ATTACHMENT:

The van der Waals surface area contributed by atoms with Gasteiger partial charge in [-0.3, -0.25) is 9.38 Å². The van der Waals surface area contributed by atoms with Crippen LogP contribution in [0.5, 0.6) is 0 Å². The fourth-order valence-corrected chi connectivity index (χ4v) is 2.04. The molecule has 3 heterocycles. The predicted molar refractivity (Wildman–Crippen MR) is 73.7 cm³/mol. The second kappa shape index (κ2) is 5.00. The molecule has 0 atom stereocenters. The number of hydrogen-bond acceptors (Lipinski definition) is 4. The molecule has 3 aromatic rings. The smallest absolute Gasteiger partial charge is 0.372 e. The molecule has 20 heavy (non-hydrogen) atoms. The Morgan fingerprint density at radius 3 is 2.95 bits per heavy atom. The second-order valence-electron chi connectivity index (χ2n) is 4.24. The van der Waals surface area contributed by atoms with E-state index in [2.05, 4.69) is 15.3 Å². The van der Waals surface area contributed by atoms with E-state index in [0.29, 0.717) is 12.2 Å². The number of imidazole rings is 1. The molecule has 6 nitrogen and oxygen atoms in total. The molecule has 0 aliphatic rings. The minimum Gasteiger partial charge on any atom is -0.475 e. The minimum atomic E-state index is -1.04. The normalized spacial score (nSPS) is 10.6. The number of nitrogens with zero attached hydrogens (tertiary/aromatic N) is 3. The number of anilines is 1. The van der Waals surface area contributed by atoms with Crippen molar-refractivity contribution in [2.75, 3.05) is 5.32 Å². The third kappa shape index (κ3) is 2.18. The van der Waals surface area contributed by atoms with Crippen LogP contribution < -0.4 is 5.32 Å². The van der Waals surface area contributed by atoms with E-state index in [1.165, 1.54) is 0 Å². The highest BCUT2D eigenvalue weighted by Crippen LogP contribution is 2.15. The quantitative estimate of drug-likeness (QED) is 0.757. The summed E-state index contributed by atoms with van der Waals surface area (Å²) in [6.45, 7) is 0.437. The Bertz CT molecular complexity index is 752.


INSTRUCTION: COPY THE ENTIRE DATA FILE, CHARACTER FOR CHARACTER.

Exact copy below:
The van der Waals surface area contributed by atoms with Gasteiger partial charge in [-0.3, -0.25) is 9.38 Å². The van der Waals surface area contributed by atoms with Crippen LogP contribution in [0.5, 0.6) is 0 Å². The fourth-order valence-corrected chi connectivity index (χ4v) is 2.04. The molecule has 3 heterocycles. The predicted molar refractivity (Wildman–Crippen MR) is 73.7 cm³/mol. The second kappa shape index (κ2) is 5.00. The molecule has 0 atom stereocenters. The number of hydrogen-bond acceptors (Lipinski definition) is 4. The molecule has 3 aromatic rings. The smallest absolute Gasteiger partial charge is 0.372 e. The molecule has 20 heavy (non-hydrogen) atoms. The Morgan fingerprint density at radius 3 is 2.95 bits per heavy atom. The second-order valence-electron chi connectivity index (χ2n) is 4.24. The van der Waals surface area contributed by atoms with E-state index in [2.05, 4.69) is 15.3 Å². The van der Waals surface area contributed by atoms with E-state index in [0.29, 0.717) is 12.2 Å². The number of imidazole rings is 1. The molecule has 6 nitrogen and oxygen atoms in total. The molecule has 0 aliphatic rings. The minimum Gasteiger partial charge on any atom is -0.475 e. The minimum atomic E-state index is -1.04. The normalized spacial score (nSPS) is 10.6. The number of nitrogens with zero attached hydrogens (tertiary/aromatic N) is 3. The number of anilines is 1. The van der Waals surface area contributed by atoms with Crippen molar-refractivity contribution in [2.75, 3.05) is 5.32 Å². The third kappa shape index (κ3) is 2.18. The van der Waals surface area contributed by atoms with Crippen LogP contribution < -0.4 is 5.32 Å². The van der Waals surface area contributed by atoms with E-state index in [1.165, 1.54) is 0 Å². The highest BCUT2D eigenvalue weighted by Crippen LogP contribution is 2.15. The quantitative estimate of drug-likeness (QED) is 0.757. The summed E-state index contributed by atoms with van der Waals surface area (Å²) in [6.45, 7) is 0.437. The Bertz CT molecular complexity index is 752.